In the Upturn report, authors David G. Robinson and Logan Koepke cite what they call an “inherent legitimacy problem” in pretrial risk assessments: the fact that today’s criminal justice system, characterized by mass incarceration, racially inequitable laws, and differential treatment of people of color, is the very system that provides the data that inform such assessments. “There is, justifiably, distrust that tools developed on data reflecting this racially inequitable system will avoid perpetuating these patterns, let alone advance substantial reform.”

The report also criticized proponents’ claims that pretrial assessment tools are well-calibrated for different racial and ethnic groups, and thus race-neutral. Civil rights advocates acknowledge efforts at calibration, but insist that calibration cannot make an instrument free of racial bias. Because police arrest people of color at higher rates than white people, a well-calibrated tool could still classify more African Americans as high risk than whites. 

Further, the implementation of risk assessment instruments often occurs concurrently with other changes to pretrial justice, it is difficult to determine empirically if these tools drive reductions in incarceration or reduce racial disparities. The evidence from existing research to date is not conclusive.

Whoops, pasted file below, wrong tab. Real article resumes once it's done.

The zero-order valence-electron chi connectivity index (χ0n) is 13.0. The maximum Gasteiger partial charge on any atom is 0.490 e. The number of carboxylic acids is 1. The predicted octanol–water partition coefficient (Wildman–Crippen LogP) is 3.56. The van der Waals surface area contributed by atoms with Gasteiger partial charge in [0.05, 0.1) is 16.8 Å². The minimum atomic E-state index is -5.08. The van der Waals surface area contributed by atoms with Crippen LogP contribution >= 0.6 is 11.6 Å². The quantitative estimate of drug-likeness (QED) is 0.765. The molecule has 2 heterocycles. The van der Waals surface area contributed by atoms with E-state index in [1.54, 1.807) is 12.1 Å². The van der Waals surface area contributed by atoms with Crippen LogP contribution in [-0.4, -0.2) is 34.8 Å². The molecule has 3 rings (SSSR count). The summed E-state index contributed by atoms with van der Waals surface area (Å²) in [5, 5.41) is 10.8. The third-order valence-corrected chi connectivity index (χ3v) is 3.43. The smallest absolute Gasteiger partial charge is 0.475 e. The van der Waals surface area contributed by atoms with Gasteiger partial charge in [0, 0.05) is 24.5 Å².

In an increasingly data-driven society, the authors’ findings may seem surprising at one level. Rather than use the data gathered by these tools to make critical decisions about pretrial incarceration, the authors suggest that jurisdictions should largely abandon the use of such instruments.

Charting Another Path

So, what is Upturn’s alternative?

The report argues for ending the use of pretrial detention for suspects arrested for nonviolent offenses and minor misdemeanors. The practice of incarcerating such persons before trial keeps an estimated 450,000 behind bars, according to some estimates. Pretrial detention, the authors contend, should be “limited to a narrow set of serious charges.” Further, people who face such charges should have a thorough court hearing before being detained for any period of time exceeding a few days.

It will be interesting to see how this debate plays out over time within the criminal justice reform community and among funders. Arnold Ventures has a lot at stake in this area, having given millions to develop and promote its Public Safety Assessment tool. Clearly, though, there is still no consensus in the policymaker, advocate, or funder community on the efficacy of these tools.

Ending cash bail and eliminating the use of quantitative risk assessment tools may be politically difficult to achieve, a point Upturn concedes in its report. However, it is important to consider all  perspectives when trying to achieve the important goals of reducing mass incarceration, as well as curb racial and ethnic disparities in correctional systems. Alternatives to these tools exist, and policymakers should consider their use.